New Equipment and Devices for Therapeutic Purpose

Article information

Int Neurourol J. 2017;21(Suppl 1):S2-3
Publication date (electronic) : 2017 April 21
doi :
Department of Chemistry and Institute of Biological Interfaces, Sogang University, Seoul, Korea
Corresponding author: Department of Chemistry and Institute of Biological Interfaces, Sogang University, Seoul, Korea E-mail:

In this special issue of International Neurourology Journal (INJ), we would like to introduce new equipment and devices. The valuable articles recruited for publication in this issue illustrate possibilities of for the development of new therapeutic technologies.

Microfluidics is the field of science and technology that deals with fluids on very small scales, usually in the range of microliters (10-6 L) to picoliters (10-12 L); it has several advantages, including the low consumption of samples, a short analysis time, and high sensitivity [1,2]. Microfluidic devices for urological research are introduced in this issue. The authors show that microfluidic devices are a useful technology for detecting prostate and bladder cancers and characterizing cancer microenvironments [3]. Applications in biomarker detection, urine nanofluidics, and sperm analysis are natural extensions of this technology. Microfluidics has been used to design nanoparticles that identify specific transmembrane antigens, such as prostate-specific membrane antigen, suggesting the possibility of ultrafine targeted therapies [4]. While the current technology mostly allows for planar photolithographic designs that limit microfluidic circuitry to serpentine networks, at best, 3-dimensional printed microfluidic designs are already in development [5,6]. This will enable additional control and complexity. The importance of these single-cell applications is not only that they have the novel aspect of addressing the cell itself, instead of the surrounding tissue, but that they clearly have the capacity to exert extremely fine control over biological environments. In some applications, it has already been estimated that fine control through microfluidics exceeds what can be accomplished via the robotic handling of fluids [7]. Considering that one branch of microfluidics, optofluidics has demonstrated the capability to sort particles, the future use of microfluidics may focus less on precision, and more on expanding its applications in novel ways [8,9].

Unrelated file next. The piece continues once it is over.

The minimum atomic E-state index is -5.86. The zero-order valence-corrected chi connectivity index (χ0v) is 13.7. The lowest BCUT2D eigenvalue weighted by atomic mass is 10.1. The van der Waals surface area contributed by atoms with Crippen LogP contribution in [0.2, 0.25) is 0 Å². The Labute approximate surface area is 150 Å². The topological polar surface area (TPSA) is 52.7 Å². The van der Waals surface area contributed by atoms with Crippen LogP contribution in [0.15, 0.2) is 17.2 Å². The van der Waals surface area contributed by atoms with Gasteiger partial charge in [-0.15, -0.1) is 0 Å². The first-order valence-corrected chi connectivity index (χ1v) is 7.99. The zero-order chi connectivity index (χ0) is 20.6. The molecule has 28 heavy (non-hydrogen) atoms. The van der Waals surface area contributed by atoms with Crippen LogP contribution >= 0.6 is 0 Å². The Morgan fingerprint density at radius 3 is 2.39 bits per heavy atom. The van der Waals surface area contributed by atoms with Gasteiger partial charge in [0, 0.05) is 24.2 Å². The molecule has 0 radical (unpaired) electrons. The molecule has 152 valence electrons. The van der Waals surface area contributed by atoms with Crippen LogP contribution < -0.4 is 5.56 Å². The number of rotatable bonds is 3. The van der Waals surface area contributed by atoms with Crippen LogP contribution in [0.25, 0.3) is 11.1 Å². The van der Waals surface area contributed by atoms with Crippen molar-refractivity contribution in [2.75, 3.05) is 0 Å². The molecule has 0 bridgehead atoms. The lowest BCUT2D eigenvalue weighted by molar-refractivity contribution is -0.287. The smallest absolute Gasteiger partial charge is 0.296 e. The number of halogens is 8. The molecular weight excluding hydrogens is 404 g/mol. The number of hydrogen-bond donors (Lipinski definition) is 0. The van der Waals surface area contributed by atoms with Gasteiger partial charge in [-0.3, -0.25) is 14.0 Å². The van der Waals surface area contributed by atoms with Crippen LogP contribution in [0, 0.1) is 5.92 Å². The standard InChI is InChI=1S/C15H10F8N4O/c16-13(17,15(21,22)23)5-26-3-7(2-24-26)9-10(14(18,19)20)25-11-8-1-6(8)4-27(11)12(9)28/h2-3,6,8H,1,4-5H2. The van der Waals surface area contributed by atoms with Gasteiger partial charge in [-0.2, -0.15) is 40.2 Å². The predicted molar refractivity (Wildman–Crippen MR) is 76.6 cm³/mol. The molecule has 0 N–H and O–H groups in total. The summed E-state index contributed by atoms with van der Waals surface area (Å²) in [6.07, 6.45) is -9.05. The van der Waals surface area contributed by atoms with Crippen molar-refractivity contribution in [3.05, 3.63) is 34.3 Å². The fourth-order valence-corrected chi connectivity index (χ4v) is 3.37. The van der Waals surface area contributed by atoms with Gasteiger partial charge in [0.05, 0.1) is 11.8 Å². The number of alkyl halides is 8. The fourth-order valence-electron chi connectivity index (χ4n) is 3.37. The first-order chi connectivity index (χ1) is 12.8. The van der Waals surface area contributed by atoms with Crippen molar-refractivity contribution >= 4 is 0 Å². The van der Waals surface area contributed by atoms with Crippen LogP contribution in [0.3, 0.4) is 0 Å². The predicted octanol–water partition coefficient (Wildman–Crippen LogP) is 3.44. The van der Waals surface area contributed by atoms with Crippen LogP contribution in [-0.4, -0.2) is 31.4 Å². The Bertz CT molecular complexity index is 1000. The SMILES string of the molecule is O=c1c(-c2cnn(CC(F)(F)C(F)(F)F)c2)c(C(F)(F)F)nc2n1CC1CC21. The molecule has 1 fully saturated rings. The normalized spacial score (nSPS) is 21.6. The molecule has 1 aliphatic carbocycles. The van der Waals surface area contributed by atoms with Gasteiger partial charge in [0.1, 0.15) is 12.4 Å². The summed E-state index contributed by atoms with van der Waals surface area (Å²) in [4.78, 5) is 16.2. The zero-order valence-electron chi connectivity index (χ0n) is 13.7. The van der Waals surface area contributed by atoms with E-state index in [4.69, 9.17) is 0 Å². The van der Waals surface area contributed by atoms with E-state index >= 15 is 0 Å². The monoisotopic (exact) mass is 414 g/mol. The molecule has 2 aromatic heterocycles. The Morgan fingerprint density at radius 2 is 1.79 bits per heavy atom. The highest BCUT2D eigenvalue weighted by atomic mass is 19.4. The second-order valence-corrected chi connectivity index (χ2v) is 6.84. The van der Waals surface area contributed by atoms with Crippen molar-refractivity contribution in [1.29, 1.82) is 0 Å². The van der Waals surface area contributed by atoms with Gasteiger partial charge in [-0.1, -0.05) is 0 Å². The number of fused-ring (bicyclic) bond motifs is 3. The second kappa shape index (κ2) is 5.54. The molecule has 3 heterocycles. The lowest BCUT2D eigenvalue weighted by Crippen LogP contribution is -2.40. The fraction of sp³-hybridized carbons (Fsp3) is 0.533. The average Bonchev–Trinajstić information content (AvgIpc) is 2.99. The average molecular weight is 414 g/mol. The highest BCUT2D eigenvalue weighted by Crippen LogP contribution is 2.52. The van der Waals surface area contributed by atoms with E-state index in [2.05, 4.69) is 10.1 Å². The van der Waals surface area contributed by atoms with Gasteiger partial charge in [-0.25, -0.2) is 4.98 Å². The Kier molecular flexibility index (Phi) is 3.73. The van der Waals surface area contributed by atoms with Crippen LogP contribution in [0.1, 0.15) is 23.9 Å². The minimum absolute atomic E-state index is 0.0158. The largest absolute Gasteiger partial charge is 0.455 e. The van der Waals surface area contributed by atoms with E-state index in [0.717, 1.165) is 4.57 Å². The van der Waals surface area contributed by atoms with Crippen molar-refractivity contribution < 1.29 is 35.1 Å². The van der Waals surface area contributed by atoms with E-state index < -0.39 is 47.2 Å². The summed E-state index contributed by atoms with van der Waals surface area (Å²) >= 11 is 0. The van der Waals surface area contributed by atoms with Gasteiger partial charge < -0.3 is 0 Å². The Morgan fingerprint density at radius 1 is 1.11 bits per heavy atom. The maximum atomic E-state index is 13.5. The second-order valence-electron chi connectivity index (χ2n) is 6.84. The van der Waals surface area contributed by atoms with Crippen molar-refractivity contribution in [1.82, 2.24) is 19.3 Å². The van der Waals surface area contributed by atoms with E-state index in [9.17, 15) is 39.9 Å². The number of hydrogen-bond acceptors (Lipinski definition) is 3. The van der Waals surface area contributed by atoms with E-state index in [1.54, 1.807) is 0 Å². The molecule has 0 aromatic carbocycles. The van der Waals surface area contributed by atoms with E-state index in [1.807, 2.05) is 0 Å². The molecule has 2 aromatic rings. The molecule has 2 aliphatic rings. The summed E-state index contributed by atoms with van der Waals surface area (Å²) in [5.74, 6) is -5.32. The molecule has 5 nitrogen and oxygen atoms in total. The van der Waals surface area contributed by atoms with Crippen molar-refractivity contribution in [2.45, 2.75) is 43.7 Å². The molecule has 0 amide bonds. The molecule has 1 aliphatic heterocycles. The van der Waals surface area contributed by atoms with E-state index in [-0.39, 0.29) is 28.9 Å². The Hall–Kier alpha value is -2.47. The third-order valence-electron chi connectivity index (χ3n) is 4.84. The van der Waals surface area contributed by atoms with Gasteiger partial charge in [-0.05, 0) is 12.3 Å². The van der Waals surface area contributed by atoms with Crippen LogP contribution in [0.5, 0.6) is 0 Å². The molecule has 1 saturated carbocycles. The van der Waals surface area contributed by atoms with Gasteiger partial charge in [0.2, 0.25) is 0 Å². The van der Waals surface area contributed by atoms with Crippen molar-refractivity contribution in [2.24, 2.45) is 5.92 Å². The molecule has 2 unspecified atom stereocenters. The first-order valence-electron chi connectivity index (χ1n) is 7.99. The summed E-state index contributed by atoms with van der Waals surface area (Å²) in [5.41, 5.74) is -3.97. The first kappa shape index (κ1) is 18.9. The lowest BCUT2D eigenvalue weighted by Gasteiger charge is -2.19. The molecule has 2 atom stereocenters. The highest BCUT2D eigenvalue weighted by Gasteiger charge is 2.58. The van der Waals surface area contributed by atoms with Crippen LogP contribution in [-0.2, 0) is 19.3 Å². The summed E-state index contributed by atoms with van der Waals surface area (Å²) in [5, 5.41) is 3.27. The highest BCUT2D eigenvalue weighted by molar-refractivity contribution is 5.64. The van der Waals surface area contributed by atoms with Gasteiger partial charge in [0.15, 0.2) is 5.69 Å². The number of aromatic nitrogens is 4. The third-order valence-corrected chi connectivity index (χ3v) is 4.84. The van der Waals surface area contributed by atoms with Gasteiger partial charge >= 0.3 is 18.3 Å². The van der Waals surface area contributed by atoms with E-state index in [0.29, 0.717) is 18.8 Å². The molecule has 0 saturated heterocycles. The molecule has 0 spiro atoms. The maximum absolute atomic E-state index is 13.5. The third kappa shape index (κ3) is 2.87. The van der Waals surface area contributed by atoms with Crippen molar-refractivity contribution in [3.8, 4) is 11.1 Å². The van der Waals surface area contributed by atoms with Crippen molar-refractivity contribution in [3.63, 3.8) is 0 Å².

Mesenchymal stem cells (MSCs) are a promising source of stem cells for the regeneration of damaged cells and tissues. MSCs can be easily isolated from a variety of tissues in the human body, such as from bone marrow, umbilical cord, and adipose tissue, among others [10,11]. The differentiation properties of stromal cells, such as bone marrow-derived stromal cells, umbilical cord-derived stromal cells, and adipose-derived stromal cells, and correlations with their intrinsic mechanical properties are also presented in this issue [12]. The findings of this study will be helpful for organ reconstruction.

Voltage-controlled electrical stimulation, such as electroporation, applies electric pulses at a high intensity to enhance cell membrane permeability [13]. In an article published in this issue, the electric field of biological tissues during voltage-controlled electrical stimulation was characterized. The authors constructed a realistic electric field map of muscle tissue by enhancing the anisotropy of the tissue using a relationship between the diffusion tensor and conductivity tensor [14].

Dexmedetomidine is an α2-adrenergic agonist that is used to promote postoperative and intensive care sedation and analgesia [15]. Park et al. [16] developed an oral mucosa patch using dexmedetomidine for sedation. This patch will be valuable in the dental field and for urological and gynecological procedures that cause patients to experience vague fears, and especially for children.

INJ aims to expand and disseminate knowledge, and to explore the possibility of developing new therapeutic techniques. These efforts of INJ will facillate the development of new treatments for intractable diseases, including urological diseases, and will assist in developing more effective treatment techniques. The Editorial Board of INJ would like to express its gratitude to the authors for the outstanding articles that they submitted to this special issue of INJ.


Conflict of Interest

No potential conflict of interest relevant to this article was reported.


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